Sanders wins Democratic Senate nomination in Vermont

Sanders wins Democratic Senate nomination in Vermont
© Greg Nash

Sen. Bernie SandersBernard (Bernie) SandersO'Rourke faces pressure from left on 'Medicare for all' O'Rourke says he won't use 'f-word' on campaign trail O'Rourke not planning, but not ruling out big fundraisers MORE (I-Vt.) shut out Folasade Adeluola in Vermont's Democratic Senate primary on Tuesday as he seeks a third term in office.

With 10 percent of precincts reporting, the Associated Press called the race, showing Sanders carrying 94 percent of the vote. It was not immediately clear which Republican he will face in the general election in November.

Sanders's win does not come as a surprise. The self-described democratic socialist won reelection in 2012 with about 71 percent of the vote. Before that, in 2006, he carried about 65 percent of the vote.


While Sanders won the Democratic nomination on Tuesday, he's widely expected to reject it. Doing so has become a regular move for the notably independent senator over the years.

He joined the Democratic Party in 2016 so that he could run in the New Hampshire presidential primary, but quickly dropped the membership after the contest. 

Sanders eventually dropped out of the presidential race and endorsed Hillary ClintonHillary Diane Rodham ClintonGOP lawmaker defends Chelsea Clinton after confrontation over New Zealand attacks Klobuchar: Race, gender should not be litmus tests for 2020 Dem nominee Kirsten Gillibrand officially announces White House run MORE as the Democratic nominee. But he's maintained a high profile since then, doling out candidate endorsements and stumping for fellow progressives throughout the 2018 cycle.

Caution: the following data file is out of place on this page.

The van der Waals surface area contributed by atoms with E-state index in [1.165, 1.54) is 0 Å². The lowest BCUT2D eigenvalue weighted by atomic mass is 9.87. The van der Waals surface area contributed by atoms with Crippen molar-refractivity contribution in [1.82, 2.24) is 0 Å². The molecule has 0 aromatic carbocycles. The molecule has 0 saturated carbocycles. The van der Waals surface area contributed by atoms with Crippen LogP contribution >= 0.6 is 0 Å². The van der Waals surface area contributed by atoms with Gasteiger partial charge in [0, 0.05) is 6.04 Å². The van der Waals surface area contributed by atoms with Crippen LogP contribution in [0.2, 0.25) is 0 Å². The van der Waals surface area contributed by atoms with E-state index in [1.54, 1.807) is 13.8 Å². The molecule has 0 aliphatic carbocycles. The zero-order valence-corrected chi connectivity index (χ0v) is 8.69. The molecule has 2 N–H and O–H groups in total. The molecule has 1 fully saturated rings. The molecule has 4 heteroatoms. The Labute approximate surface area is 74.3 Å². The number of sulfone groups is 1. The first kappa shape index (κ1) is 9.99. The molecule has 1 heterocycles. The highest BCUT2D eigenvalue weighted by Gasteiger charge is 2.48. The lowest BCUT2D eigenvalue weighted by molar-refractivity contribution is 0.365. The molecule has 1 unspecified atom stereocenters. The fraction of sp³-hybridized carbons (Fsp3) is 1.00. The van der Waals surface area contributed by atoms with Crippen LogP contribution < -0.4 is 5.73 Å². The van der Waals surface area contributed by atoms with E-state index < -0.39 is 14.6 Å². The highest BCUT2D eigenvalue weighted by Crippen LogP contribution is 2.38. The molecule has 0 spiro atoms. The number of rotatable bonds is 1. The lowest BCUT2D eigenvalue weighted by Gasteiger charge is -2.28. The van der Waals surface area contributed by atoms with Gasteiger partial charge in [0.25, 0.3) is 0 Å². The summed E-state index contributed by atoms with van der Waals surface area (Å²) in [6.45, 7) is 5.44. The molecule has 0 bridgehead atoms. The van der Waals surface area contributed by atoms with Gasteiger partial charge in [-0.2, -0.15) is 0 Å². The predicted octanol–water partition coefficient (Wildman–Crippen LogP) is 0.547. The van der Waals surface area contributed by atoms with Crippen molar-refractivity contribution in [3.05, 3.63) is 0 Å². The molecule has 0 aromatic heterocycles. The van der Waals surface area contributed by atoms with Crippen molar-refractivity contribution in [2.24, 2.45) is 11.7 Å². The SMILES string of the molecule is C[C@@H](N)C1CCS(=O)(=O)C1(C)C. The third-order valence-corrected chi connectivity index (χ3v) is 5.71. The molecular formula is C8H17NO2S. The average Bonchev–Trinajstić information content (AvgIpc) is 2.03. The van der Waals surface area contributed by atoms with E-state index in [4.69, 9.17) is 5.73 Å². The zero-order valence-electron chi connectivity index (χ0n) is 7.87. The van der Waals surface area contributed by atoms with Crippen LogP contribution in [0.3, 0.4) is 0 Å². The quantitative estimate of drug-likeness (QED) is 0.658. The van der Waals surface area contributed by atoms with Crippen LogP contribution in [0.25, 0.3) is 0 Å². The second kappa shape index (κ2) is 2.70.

Last Tuesday, only one of Sanders's endorsed candidates was successful in their respective primary elections. Democrat Abdul El-Sayed lost the Michigan gubernatorial primary and Brent Welder lost a House primary in Kansas, while fellow Kansan James Thompson secured a spot on the November ballot.  

Sanders's involvement in the midterms has fueled speculation that he could be eyeing another presidential bid in 2020.